Mt. Jefferson, SW Face

Spring is in the Air

At the end of my week working remotely near Smith Rock, I made plans to check out Jefferson with Jacob. Last weekend, we climbed Hood together and during the week I did the Three Sisters Traverse with Tyler and Austin. Jefferson could be a fifth volcano in a week and great way to close out the trip.

I did not really know anything about Jefferson, but noticed that the access on the west side from Pamelia Lake looked pretty simple. So Jacob and I met on the Pamelia Lake Road and drove up the road before stopping due to snow about one mile from the trailhead. So we slapped on our skins and we were off.

Oh, why hello there!

Upon reaching the actual trailhead, we had to stow the skis on our packs and hike for a little. It was my first time hiking through a lush green forest this season and it was such a big contrast to the desert scenery around Smith Rock.

Beautiful hike along Pamelia Creek.

Soon, we were able to put skis back on and cruised down the trail to Pamelia Lake. It was a yet another bluebird day, cool in the shade, blazing in the light. As we relaxed in the warmth of the sun, we gazed up at the mammoth volcano above us and listened to the sound of geese flocking to the melting lake. Spring is in the air!

Such great heights!
Signs of spring!

Looking up, there was a huge open path blazed through the trees, nearly all the way down to the lake. It looked like a ski run! Jacob informed me that, indeed, it was a new run that was cleared for the Pamelia Ski Area, a locals-only quiet independent ski area. They had already closed for the season and taken down the rope tows, so it was open for any uphill traffic. Lucky us!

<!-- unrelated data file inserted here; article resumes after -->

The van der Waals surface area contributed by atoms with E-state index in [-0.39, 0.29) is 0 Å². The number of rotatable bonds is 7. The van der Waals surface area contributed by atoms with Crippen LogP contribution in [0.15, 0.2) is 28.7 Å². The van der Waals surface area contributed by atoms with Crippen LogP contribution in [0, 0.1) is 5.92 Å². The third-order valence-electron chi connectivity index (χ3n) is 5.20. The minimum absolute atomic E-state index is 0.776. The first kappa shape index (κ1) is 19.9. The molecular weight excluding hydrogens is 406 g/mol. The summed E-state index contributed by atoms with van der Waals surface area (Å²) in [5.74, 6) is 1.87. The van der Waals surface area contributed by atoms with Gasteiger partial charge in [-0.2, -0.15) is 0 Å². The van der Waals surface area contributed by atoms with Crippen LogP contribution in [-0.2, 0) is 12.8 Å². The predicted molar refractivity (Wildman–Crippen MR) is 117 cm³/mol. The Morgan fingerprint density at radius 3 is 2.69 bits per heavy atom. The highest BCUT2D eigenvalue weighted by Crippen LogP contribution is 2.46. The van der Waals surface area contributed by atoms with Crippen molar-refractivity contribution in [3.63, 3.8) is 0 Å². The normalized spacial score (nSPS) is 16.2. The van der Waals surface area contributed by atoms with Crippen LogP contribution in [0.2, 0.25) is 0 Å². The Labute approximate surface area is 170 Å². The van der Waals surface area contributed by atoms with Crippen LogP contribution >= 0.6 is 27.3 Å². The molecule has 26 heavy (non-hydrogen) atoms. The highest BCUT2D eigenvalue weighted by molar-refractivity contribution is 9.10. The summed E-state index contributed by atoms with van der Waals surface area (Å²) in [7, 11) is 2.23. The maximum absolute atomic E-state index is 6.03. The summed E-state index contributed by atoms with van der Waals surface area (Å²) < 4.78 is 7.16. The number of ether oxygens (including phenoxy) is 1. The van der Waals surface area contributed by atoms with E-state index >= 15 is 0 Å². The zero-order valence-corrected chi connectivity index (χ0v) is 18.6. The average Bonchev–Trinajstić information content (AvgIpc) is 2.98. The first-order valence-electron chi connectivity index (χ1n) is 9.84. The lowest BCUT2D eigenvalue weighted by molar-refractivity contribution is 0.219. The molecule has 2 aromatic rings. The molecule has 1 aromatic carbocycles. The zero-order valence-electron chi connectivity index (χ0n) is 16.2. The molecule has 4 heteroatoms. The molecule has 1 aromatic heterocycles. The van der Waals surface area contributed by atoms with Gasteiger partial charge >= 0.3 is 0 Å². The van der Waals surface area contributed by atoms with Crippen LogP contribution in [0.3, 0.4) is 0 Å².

Someone must have cleared this run, right?

The ski run offered a quick option to get into the alpine instead of unnecessarily thrusting through trees with poor coverage. So we crossed the lake and started thrashing through the trees. Actually, it was not too bad, just a B1 on the bushwhacking scale. The ground was nearly snow free and the moss offered nice kick steps. There were basically no downed trees so we made quick upward progress. After about 500 ft, we crossed over to the ski run. The trickiest part here was climbing across a jumble of logs and tree trunks, possibly placed here by ski patrol to keep patrons from getting lost in the woods!

The only cruxy part of the day.

Finally on the slopes, we found firm snow with a dusting of fresh, making for hero booting conditions.

What a glorious blue run!

Higher up, there were many small tree-like sticks poking out of the snow. Jacob informed me these were gates used by the ski team for racing practice. How organic!

One of the best blue runs in the country supposedly.

Once in the area, the vert started accumulating very quickly – one bag, two bags, three bags. Soon enough, we were booting up a steeper flank, exiting the ski area and entering the alpine flanks on the southwest side of Jefferson.

Three Sisters to Three Fingered Jack.
Jacob gazes at the target.

As we gained altitude, our pace slowed and we took frequent breaks to get glory shots and soak in the wonders of Central Oregon. On one side we had lush forests. On the other, sprawling desert. Neat!

My glamour shot.
Jacob’s glamour shot.

The true summit of Jefferson is a non-trivial ice climb, so we called it quits around 10,000 ft. We took a long break here, just talking and chilling.

Central Oregon, revealed.
Milk Creek looks like an amazing run. I’ll be back!

I asked Jacob if he ever anticipated, when we started climbing together four years ago, that he would be running ultras and skiing volcanoes. Back then he was just a sport climber. But we can never truly know the path we will take; we can only open our minds to possibilities, engage with others, and listen to ourselves. Who knows where we’ll end up.